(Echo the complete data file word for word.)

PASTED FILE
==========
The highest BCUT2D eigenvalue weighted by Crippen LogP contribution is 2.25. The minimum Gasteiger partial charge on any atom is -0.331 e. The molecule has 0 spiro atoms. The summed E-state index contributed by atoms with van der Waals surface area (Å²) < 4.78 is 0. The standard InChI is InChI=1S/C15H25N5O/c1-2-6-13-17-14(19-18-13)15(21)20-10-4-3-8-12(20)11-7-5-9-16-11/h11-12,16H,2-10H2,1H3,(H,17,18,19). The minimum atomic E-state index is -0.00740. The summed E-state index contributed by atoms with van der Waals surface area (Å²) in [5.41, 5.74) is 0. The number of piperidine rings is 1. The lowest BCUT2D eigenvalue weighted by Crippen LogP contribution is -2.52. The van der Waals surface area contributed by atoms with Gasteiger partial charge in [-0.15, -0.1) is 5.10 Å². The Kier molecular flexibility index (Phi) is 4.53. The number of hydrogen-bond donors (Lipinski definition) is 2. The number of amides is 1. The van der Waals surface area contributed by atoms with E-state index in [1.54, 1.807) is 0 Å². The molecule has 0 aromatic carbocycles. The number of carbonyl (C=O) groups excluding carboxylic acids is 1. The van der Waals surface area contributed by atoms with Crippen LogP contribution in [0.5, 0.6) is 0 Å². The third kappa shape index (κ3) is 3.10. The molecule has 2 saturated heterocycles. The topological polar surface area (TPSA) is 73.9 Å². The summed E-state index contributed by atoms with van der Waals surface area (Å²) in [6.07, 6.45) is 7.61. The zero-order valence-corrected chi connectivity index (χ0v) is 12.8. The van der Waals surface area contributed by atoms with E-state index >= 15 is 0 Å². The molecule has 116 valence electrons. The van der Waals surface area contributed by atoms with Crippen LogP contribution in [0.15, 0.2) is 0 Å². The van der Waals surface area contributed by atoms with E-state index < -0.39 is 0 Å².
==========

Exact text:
The highest BCUT2D eigenvalue weighted by Crippen LogP contribution is 2.25. The minimum Gasteiger partial charge on any atom is -0.331 e. The molecule has 0 spiro atoms. The summed E-state index contributed by atoms with van der Waals surface area (Å²) < 4.78 is 0. The standard InChI is InChI=1S/C15H25N5O/c1-2-6-13-17-14(19-18-13)15(21)20-10-4-3-8-12(20)11-7-5-9-16-11/h11-12,16H,2-10H2,1H3,(H,17,18,19). The minimum atomic E-state index is -0.00740. The summed E-state index contributed by atoms with van der Waals surface area (Å²) in [5.41, 5.74) is 0. The number of piperidine rings is 1. The lowest BCUT2D eigenvalue weighted by Crippen LogP contribution is -2.52. The van der Waals surface area contributed by atoms with Gasteiger partial charge in [-0.15, -0.1) is 5.10 Å². The Kier molecular flexibility index (Phi) is 4.53. The number of hydrogen-bond donors (Lipinski definition) is 2. The number of amides is 1. The van der Waals surface area contributed by atoms with E-state index in [1.54, 1.807) is 0 Å². The molecule has 0 aromatic carbocycles. The number of carbonyl (C=O) groups excluding carboxylic acids is 1. The van der Waals surface area contributed by atoms with Crippen LogP contribution in [0.5, 0.6) is 0 Å². The third kappa shape index (κ3) is 3.10. The molecule has 2 saturated heterocycles. The topological polar surface area (TPSA) is 73.9 Å². The summed E-state index contributed by atoms with van der Waals surface area (Å²) in [6.07, 6.45) is 7.61. The zero-order valence-corrected chi connectivity index (χ0v) is 12.8. The van der Waals surface area contributed by atoms with E-state index >= 15 is 0 Å². The molecule has 116 valence electrons. The van der Waals surface area contributed by atoms with Crippen LogP contribution in [0.15, 0.2) is 0 Å². The van der Waals surface area contributed by atoms with E-state index < -0.39 is 0 Å².